Doctrine Change and Materiel Integration
The Army must change its doctrine and improve its materiel to protect U.S. national interests in the Arctic region and the homeland. During the Cold War era of the 1980s, the Army fought using air-land battle in the Arctic (U.S. Army, 2022). In preparation for a future conflict, the Army must use Multi-Domain Operations (MDO) due to the complexity of unknown battlefields. The convergence of air, land, sea, space, and cyberspace is critical to dominating in the Arctic (U.S. Army, 2022). Current equipment underperforms in Arctic conditions and requires modernization as well as new equipment fielding. Fighting in the Arctic will require long-range precision fires, updated air, and missile defense systems, and cold weather-capable vehicles that can survive the Arctic terrain.
The Army awarded BAE Systems a $278 million contract for the procurement of 10 cold weather all-terrain vehicles (Magnuson, 2022). These vehicles run in “snow, ice, rock, sand, mud, steep mountain environments … and can swim in flooded areas and coastal waters” (Magnuson, 2022, para. 6). Units operating in the Arctic region will need to transition their high mobility multipurpose wheeled vehicles (HMMWV) and M997 ambulance vehicles into these cold weather all-terrain vehicles to “operationalize” their vehicle fleet. Utilizing MDO closes capability gaps and presents adversaries, like Russia, with too many dilemmas which enable the U.S. to regain Arctic dominance. Finally, incorporating new equipment, like the cold weather all-terrain vehicle provides the U.S. with the tactical advantage to extend the fight beyond the confines of its current capabilities. Changing how the Army fights in the Arctic region and what they fight with, requires organizations like the 11th Airborne Division (ABD) to restructure.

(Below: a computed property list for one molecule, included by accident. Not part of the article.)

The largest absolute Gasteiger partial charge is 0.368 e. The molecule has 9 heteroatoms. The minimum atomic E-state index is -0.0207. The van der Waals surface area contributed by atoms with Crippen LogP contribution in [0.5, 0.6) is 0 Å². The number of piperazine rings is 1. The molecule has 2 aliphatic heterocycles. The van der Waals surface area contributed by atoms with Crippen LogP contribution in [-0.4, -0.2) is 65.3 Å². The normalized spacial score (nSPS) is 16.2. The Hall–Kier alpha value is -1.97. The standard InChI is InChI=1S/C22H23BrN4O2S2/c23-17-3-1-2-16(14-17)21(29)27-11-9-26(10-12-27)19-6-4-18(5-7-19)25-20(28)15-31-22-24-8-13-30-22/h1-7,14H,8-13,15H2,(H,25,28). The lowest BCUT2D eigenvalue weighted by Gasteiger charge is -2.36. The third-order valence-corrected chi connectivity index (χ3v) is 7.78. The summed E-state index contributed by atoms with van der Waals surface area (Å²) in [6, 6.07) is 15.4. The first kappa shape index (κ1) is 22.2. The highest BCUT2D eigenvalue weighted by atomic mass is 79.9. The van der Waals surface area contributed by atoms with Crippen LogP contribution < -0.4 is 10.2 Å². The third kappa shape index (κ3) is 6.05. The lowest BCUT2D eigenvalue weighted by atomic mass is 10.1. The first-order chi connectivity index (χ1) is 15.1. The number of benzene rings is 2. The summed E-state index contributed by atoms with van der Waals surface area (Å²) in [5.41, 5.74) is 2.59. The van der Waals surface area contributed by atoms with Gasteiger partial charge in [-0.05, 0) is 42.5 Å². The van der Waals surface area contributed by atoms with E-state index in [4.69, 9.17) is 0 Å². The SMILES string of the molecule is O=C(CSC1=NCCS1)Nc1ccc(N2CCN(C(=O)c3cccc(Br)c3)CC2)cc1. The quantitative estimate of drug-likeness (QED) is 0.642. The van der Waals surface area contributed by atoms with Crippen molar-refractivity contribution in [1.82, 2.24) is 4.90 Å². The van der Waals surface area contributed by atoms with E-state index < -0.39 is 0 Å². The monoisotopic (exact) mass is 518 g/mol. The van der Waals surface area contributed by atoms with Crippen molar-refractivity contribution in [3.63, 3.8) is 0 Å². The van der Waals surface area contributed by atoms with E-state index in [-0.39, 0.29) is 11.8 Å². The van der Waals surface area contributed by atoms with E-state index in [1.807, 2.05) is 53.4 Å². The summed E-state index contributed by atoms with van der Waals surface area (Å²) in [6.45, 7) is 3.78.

Organization and Personnel Restructure
The Arctic region and USNORTHCOM need to restructure the 11th ABD to close the organizational capability gap in the Arctic region. Currently, the 11th ABD has two Infantry Brigade Combat Teams (IBCT), a Combat Sustainment Support Battalion (CSSB), and smaller partner units like the Band, Noncommissioned Officer Academy, and Northern Warfare Training Center (NWTC) (11th Airborne Division, n.d.). However, this is insufficient to support dominance in the Arctic. Similar Light Infantry units like the 10th Mountain Division, 25th Infantry Division, and 82nd Airborne Division have an added IBCT, a Sustainment Brigade rather than a CSSB, a Division Artillery (DIVARTY) Brigade, and a Combat Aviation Brigade (DA, 2022a; DA, 2022b; DA, 2022c). Unfortunately, the 11th ABD does not have organic aviation capabilities. The 25th Combat Aviation Brigade (CAB) supplies the 1-25th Attack Reconnaissance Battalion (ARB) while the 16th CAB supplies the 1-52nd General Support Aviation Battalion (GSAB) (U.S. Army Garrison Hawaii, 2022; DA, 2022d).